Friday, December 19, 2008

Case insensitive SortCompare Function for Strings

Here is a quick post on how to use the sortCompare function to sort strings.

Here goes the sample.Assuming your dataField is called status.This sortcomparefunction will function insensitive to the case of the strings.

private function statusSortCompareFunction(obj1:Object,obj2:Object):int {

if (!obj1.hasOwnProperty("status")) {

obj1.status = null;


if (!obj2.hasOwnProperty("status")) {

obj2. status = null;


return ObjectUtil.stringCompare(obj1.status,obj2.status,true);


Hope it helps!

Thursday, December 4, 2008

Integrating Spring with Flex on TOMCAT

This is a sequel to my post on getting up and running with blazeds/flex/tomcat on eclipse. This little post is going to explain how to integrate your ultra cool flex front end with the spring framework.Checkout if you are not familiar with spring or Dependency injection.

Alright.Here are the steps.

1.Setup your blazeds server and client as mentioned in the previous blog post
2.Download the spring framework from Extract and move the neccessary jars into WEB-INF/lib folder of your server application.
3. Add the spring context param and listener to your web.xml file:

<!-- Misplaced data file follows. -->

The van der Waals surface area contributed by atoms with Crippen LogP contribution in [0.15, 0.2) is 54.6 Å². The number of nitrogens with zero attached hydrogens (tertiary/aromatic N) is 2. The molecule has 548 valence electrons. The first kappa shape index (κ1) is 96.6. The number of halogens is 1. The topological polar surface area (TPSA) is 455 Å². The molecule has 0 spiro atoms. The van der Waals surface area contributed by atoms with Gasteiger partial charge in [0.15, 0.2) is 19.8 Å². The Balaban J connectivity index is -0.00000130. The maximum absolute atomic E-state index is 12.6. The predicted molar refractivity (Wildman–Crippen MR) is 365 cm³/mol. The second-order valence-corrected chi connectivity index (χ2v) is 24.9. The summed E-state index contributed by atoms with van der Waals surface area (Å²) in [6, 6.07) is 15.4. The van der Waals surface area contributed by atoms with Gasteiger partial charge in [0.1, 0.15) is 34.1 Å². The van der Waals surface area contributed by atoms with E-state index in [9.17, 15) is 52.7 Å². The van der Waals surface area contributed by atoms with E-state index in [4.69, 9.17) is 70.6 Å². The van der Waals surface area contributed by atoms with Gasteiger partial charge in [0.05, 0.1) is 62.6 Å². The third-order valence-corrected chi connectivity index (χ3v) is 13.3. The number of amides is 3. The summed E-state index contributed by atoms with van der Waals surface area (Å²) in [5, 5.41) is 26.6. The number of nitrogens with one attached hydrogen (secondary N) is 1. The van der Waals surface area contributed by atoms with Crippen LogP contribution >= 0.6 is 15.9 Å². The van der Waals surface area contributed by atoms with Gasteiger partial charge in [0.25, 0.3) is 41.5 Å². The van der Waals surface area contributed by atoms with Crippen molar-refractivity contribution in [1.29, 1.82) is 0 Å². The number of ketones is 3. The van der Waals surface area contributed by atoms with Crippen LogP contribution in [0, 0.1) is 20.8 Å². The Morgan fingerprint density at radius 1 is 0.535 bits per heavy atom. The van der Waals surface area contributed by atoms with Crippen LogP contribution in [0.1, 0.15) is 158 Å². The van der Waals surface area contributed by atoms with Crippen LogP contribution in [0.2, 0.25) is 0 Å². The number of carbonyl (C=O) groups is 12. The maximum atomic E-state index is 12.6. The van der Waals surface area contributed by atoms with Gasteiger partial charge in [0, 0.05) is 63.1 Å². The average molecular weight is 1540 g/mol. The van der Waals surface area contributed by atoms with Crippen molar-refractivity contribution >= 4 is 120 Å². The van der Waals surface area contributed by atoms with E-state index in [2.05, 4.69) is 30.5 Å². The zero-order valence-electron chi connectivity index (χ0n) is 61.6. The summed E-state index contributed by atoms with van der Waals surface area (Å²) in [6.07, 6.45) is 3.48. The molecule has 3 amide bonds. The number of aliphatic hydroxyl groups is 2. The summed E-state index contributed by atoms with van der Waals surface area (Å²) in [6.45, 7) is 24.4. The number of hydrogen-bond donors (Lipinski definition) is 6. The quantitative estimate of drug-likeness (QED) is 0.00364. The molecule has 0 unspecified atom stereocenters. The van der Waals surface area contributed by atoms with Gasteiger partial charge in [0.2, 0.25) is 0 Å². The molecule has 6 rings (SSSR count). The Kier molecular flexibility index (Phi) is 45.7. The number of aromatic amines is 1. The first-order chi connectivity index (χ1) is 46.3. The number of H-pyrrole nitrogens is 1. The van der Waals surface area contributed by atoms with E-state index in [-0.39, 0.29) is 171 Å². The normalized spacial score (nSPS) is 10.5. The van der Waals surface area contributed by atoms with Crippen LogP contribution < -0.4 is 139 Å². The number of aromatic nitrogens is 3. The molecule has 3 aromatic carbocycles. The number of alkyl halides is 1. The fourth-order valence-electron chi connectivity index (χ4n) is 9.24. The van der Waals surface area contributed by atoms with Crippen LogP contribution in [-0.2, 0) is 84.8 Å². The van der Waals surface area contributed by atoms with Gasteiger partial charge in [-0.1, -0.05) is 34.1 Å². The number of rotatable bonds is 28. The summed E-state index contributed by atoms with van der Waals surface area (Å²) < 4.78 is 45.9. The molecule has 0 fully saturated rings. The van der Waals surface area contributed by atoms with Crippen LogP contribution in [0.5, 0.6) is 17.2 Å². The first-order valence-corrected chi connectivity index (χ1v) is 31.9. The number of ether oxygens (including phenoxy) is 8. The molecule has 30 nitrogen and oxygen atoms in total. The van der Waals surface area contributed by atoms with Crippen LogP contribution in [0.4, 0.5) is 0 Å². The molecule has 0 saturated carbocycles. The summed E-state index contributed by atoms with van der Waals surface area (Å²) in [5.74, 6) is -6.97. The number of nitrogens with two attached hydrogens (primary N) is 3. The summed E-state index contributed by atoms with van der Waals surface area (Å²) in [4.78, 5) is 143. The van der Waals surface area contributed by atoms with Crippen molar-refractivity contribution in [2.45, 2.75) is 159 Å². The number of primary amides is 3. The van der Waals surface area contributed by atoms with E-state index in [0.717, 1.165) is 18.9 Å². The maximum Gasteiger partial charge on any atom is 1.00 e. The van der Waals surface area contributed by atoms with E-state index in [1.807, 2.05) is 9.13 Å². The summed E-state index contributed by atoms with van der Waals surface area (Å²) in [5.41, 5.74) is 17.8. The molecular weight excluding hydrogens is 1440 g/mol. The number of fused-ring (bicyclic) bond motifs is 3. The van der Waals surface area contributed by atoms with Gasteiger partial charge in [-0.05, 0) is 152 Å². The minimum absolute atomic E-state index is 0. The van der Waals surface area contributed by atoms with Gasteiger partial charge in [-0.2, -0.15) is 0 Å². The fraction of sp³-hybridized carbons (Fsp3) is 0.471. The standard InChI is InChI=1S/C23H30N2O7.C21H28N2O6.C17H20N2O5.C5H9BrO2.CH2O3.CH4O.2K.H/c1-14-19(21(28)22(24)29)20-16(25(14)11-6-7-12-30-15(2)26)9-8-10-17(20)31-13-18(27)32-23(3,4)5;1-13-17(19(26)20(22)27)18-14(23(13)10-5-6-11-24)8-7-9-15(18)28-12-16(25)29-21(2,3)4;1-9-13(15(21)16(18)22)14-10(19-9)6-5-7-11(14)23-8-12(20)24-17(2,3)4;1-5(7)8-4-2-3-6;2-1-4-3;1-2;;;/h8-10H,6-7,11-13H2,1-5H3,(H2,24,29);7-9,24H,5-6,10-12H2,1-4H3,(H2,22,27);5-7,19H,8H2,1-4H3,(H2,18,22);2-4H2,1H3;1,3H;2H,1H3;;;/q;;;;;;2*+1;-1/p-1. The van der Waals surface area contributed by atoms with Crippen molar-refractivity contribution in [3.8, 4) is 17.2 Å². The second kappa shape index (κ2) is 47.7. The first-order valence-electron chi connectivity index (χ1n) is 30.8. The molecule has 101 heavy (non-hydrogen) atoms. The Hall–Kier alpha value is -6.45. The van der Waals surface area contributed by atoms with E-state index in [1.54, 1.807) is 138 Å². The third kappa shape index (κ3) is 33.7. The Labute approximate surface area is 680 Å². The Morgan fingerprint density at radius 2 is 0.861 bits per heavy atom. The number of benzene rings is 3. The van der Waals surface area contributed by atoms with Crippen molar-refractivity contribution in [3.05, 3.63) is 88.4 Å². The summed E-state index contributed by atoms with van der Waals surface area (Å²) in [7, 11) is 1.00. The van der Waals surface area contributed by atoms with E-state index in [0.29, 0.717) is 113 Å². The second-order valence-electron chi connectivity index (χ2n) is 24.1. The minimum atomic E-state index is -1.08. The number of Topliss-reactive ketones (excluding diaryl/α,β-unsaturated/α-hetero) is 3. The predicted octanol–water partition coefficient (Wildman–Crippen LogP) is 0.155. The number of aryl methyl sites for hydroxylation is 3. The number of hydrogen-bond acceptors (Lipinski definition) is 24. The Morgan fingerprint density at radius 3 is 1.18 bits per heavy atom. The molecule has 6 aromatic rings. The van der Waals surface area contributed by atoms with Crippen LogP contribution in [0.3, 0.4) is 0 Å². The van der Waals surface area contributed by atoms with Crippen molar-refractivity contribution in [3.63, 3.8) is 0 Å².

4.Download the flex spring factory from COmpile it and have the class file inside your WEB-INF/classes folder .

5. Add the following configuration to your WEB-INF/flex/services-config.xml file:

<factory id="spring" class="flex.samples.factories.SpringFactory" />

6.Define your components in spring's XML file. Given the above spring
configuration, they would be placed in WEB-INF/applicationContext.xml. This
file can contain components which are intended to be exposed to flex clients as
remote objects as well as classes to be used as Flex Data Management Services
(FDMS) assembler implementations using the Java adapter.

7.To be constructed by Spring, your component should have a zero argument constructor so
Spring can construct an instance. Your applicationContext.xml file might look like:

<?xml version="1.0" encoding="UTF-8"?>

<bean name="weatherBean" class="" singleton="true"/>

<bean name="myAssembler" class="dev.assemblers.MyAssembler" singleton="true"/>

8.Add your flex destination configuration for the components you want to expose to
flex clients. Since these components use the spring factory we define, we add the
additional tag <factory>spring</factory> and the <source> attribute is used to refer
to the spring component's bean name, not the class name as with the default factory.

For Remote object destinations you place your destinations inside of the
<service> tag which refers to the,
(by convention this may be in WEB-INF/flex/remoting-config.xml). For example, your
remote destination configuration might look like:

<destination id="WeatherService">

9.Use a simple client and set your remote object destination to the one you created on your remoting-config.xml

10.Restart your server.Test. Off you go!!

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